Learning in Martial Arts

Jim Nichols – Honey and Mumford learning cycle

Jim talked about moving on from the VAK (Visual Auditory Kinesthetic) method of teaching towards the learning styles highlighted by Honey and Mumford. The four different ways in which people prefer to learn that they identified, relate to a different stage in the learning cycle. These are Activist, Reflector, Theorist and Pragmatist.

In this model the learning styles are described as a continuum that one moves through over time. However, over time, people usually come to prefer and rely on one, or more, style(s) above the others. Research has shown that there is no evidence that one preference is better than another – indeed the diversity of our learning styles adds value to team work and organisational functioning. 

Activists – involve themselves fully and without bias in new experiences. They enjoy the here and now and are happy to be dominated by immediate experiences.

Reflectors – like to stand back to ponder experiences and observe them from many different perspectives. They collect data, both first-hand and from others, and prefer to analyse them thoroughly and think about them from every possible angle before coming to any definite conclusions.

Theorists – like to analyse and synthesise. They assimilate and convert disparate facts and observations into coherent, logical theories. Their philosophy prizes rationality and logic above all.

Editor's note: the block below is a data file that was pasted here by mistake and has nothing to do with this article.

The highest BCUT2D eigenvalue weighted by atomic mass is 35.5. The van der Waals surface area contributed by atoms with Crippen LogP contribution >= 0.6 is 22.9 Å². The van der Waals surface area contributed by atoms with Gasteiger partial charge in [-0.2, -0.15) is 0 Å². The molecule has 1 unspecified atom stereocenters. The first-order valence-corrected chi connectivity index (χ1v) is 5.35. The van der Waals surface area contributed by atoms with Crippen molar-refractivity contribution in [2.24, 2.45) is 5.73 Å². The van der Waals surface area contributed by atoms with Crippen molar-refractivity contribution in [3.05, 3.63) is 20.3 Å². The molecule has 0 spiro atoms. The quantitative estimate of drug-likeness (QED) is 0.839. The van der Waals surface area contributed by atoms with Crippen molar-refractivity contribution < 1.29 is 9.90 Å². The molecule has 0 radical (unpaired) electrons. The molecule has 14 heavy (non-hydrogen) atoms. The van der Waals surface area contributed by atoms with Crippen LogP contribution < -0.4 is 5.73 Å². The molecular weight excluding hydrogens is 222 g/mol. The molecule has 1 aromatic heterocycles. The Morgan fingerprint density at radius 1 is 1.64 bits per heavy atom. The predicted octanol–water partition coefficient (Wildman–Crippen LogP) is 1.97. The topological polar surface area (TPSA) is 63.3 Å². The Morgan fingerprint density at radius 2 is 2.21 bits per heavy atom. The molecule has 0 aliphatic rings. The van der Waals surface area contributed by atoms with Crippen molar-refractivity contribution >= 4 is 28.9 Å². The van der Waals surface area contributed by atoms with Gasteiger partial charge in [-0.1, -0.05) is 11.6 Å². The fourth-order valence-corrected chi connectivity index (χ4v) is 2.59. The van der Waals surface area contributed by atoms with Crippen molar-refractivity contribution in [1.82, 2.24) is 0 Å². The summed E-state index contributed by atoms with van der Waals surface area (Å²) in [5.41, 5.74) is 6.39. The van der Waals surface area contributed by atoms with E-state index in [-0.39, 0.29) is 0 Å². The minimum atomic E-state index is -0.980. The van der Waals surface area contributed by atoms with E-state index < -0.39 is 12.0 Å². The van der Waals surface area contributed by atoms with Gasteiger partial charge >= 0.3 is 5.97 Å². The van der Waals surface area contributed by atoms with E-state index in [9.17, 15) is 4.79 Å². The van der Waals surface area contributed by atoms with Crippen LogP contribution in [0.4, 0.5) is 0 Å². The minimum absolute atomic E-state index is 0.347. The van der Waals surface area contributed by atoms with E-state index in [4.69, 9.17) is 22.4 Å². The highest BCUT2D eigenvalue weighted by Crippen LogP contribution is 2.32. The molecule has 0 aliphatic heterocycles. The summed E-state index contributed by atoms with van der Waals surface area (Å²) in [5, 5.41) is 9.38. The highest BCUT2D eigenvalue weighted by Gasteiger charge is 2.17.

Pragmatists – are keen on trying out ideas, theories and techniques to see if they work in practice. They search out new ideas and take the first opportunity to experiment with applications.

John Ward – What is learning and what is the process of learning? 

The habituated mind implies the absence of thought. Experience is our greatest teacher

5 stages of learning:
Learning is initiated when some dilemma or tension appears regarding a problem or surprising experience
Learning derives from experience and, in particular, from experiences in which mistakes were made
Learning almost always involves change which begins by acknowledging the dilemma or tension and the doubt regarding the efficacy of proposed action that intimates learning behaviour
Learning involves reframing
Reframing is the process of reinterpreting the world in light of alternative perspectives and values; reframing involves seeing problems in a different way and reconfiguring knowledge.
The habituated mind (of settled beliefs) is exposed to surprise or doubt which unsettles our beliefs which leads to enquiry, training and practice – within Aikido we have to trust and accept the martial system as a framework for our enquiry. From here we can fix our beliefs which leads to revised settled beliefs…and so it goes.
In martial arts we go from the Child mind (open and curious) to the Beginner’s mind (willingness to trust and practice) to the Learner’s mind (going through the iterative process above) to the Sceptical mind (Sandan crisis) to No mind.

Mike Vanderdonk – Process, Learning, Practice and Skill

Once you have a well-defined process, being able to apply the process to differing content becomes easy.
Learning is ‘getting’ the process – this can involve experimentation
Practice is then applying that process again and again with different content in different environments.. and as you progress in your expertise you can do this with different destabilisations – start adding more interesting things to the mix, to make it more challenging (making the process or practice harder and harder)
Training is teaching that process then stabilising the environment for the learner.
Skill is applying the correct process to the presented content.

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